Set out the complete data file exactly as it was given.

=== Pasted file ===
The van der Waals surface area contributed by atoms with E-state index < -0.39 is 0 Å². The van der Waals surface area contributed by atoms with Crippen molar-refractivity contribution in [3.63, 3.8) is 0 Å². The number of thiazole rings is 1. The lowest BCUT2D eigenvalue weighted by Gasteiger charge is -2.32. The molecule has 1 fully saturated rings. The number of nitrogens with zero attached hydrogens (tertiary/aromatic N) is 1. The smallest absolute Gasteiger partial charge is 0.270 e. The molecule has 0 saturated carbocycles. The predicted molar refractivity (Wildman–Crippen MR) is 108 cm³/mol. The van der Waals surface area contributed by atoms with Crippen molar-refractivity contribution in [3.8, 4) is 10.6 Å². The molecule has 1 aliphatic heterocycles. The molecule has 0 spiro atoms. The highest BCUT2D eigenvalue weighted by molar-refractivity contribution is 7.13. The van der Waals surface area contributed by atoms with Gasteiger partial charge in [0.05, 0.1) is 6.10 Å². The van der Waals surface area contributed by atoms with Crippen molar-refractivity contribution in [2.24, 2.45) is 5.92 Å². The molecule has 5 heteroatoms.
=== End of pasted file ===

The van der Waals surface area contributed by atoms with E-state index < -0.39 is 0 Å². The van der Waals surface area contributed by atoms with Crippen molar-refractivity contribution in [3.63, 3.8) is 0 Å². The number of thiazole rings is 1. The lowest BCUT2D eigenvalue weighted by Gasteiger charge is -2.32. The molecule has 1 fully saturated rings. The number of nitrogens with zero attached hydrogens (tertiary/aromatic N) is 1. The smallest absolute Gasteiger partial charge is 0.270 e. The molecule has 0 saturated carbocycles. The predicted molar refractivity (Wildman–Crippen MR) is 108 cm³/mol. The van der Waals surface area contributed by atoms with Crippen molar-refractivity contribution in [3.8, 4) is 10.6 Å². The molecule has 1 aliphatic heterocycles. The molecule has 0 spiro atoms. The highest BCUT2D eigenvalue weighted by molar-refractivity contribution is 7.13. The van der Waals surface area contributed by atoms with Gasteiger partial charge in [0.05, 0.1) is 6.10 Å². The van der Waals surface area contributed by atoms with Crippen molar-refractivity contribution in [2.24, 2.45) is 5.92 Å². The molecule has 5 heteroatoms.